APPLETON — St. Therese Parish broke ground Oct. 25, 2020, on a major construction project last fall, and when completed, the project will allow the church campus and its buildings to better serve the mission of the parish for the next century, according to Fr. Ryan Starks, pastor.
The project is expected to be complete late summer 2021.
In an email to The Compass, Fr. Starks explained that the project “started with an obstacle and opened up into an opportunity.”
“The obstacle was the school building,” he said. “This was the first building constructed on the campus, starting in 1927.” Over the years, he said the school “blessed the parish and community with the education of tens of thousands of children, not to mention other uses over the decades.”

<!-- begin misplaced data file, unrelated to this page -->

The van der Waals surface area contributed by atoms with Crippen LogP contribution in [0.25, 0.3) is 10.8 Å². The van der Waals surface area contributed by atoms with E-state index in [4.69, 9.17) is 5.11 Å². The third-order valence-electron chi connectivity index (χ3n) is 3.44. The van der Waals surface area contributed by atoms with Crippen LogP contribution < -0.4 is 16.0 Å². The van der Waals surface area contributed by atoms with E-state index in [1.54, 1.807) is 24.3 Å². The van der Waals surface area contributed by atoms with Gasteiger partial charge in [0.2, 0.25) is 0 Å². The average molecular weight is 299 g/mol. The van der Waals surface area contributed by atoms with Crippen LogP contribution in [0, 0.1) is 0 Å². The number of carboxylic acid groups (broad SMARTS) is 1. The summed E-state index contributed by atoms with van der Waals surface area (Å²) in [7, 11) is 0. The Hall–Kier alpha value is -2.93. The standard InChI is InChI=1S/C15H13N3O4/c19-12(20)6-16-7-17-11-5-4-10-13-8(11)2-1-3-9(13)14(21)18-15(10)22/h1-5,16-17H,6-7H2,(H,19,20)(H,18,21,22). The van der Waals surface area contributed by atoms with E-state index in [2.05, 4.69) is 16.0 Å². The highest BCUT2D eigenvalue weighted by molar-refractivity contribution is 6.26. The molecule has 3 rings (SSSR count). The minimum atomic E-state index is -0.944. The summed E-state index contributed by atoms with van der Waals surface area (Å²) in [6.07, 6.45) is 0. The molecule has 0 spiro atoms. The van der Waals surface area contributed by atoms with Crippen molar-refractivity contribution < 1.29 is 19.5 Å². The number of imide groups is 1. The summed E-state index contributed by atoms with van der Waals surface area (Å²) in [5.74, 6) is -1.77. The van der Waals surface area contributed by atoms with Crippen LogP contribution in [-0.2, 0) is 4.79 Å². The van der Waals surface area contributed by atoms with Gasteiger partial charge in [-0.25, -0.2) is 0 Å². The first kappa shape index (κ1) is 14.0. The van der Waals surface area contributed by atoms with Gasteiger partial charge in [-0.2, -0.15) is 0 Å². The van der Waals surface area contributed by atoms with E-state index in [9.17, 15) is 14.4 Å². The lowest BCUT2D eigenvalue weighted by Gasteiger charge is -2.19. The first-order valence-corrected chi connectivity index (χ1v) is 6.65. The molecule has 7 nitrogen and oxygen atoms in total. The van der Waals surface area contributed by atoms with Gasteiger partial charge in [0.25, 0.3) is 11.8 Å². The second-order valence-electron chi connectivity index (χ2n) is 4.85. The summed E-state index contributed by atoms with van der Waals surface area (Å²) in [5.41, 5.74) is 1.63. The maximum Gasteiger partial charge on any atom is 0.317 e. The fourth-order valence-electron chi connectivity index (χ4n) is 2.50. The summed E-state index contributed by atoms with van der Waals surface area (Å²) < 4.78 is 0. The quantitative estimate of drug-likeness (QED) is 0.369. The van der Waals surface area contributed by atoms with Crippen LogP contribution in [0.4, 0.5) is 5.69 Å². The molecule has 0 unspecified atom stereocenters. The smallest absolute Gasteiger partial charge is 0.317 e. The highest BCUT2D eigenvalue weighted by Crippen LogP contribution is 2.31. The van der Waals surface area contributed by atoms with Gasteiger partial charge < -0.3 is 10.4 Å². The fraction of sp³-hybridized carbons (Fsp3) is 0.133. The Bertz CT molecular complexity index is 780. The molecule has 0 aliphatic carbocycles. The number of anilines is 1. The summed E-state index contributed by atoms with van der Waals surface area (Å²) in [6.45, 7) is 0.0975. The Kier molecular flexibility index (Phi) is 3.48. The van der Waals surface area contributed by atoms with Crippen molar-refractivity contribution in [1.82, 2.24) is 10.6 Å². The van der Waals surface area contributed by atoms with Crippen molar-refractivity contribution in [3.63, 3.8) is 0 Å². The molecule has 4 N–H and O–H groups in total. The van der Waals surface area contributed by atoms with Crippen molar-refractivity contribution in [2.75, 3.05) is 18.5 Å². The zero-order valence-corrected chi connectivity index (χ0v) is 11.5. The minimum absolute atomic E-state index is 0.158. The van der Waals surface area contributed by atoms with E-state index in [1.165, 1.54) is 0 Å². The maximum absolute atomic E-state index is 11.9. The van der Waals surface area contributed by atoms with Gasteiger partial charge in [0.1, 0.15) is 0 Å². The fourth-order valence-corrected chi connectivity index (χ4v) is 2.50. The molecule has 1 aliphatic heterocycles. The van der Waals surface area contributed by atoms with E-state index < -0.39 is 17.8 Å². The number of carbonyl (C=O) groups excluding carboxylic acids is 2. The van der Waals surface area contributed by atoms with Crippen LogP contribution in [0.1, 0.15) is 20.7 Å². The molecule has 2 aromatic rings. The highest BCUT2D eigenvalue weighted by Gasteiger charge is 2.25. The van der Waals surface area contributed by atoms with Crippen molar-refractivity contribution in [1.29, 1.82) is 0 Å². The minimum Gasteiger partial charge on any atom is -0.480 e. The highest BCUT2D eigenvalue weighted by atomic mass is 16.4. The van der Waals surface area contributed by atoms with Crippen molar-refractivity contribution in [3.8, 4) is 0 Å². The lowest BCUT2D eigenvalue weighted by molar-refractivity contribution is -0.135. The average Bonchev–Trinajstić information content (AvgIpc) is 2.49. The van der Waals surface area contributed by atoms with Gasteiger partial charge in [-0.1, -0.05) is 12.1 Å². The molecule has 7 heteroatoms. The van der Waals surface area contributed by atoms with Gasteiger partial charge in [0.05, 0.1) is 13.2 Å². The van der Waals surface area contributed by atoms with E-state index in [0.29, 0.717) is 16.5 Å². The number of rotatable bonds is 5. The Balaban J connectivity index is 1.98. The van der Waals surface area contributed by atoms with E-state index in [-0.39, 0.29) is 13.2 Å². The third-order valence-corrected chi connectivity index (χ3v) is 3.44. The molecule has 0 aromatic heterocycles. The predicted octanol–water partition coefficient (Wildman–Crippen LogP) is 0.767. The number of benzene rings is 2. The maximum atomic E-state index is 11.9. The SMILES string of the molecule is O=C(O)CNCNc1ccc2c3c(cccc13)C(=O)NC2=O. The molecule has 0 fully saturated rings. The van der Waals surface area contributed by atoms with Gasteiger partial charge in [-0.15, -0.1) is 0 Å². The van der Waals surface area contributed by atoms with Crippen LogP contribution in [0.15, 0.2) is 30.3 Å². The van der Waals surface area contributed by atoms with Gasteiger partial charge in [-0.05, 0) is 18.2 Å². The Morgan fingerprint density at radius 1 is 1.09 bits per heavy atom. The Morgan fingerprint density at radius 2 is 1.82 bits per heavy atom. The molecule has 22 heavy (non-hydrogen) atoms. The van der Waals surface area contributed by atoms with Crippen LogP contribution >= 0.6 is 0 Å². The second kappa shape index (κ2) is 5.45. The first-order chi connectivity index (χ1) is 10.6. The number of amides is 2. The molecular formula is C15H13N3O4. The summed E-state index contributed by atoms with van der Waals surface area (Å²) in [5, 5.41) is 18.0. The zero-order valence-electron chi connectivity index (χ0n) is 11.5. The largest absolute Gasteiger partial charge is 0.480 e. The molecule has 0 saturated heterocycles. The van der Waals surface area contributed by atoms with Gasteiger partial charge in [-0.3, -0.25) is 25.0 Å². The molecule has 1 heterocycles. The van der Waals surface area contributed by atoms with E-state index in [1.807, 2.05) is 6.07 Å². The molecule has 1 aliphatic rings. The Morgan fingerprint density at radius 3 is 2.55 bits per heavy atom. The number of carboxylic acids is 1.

In its heyday, the school enrolled around 1,000 students annually. “But since 1983, when the school closed its doors, it has been increasingly difficult and costly to maintain a building that now is only utilized at 5% capacity,” said Fr. Starks. “Over the years, creative ideas have been attempted — exploration to repurpose or lease or even sell. None of the options ever reached the level of being administratively or fiscally responsible for the parish.”
A few years ago, St. Therese formed a special committee to explore the school building’s future.
The question the committee considered, said Fr. Starks, was: “How do we address not only the school building, but also the rest of the campus, to best serve the parish into the next 100 years?”
“Deacon Tony Abts did a wonderful job leading the committee of a dozen or so parish leaders,” he said. “They engaged the parish by communication with groups and a parish-wide survey to try to detect needs.”
A report by the committee offered the following suggested needs:
— A new narthex to serve as a much-needed social gathering area before and after Mass, including bathrooms and handicap accessibility into church;
— a renovated convent to provide space for religious education, youth ministry, parish retreats and adult formation;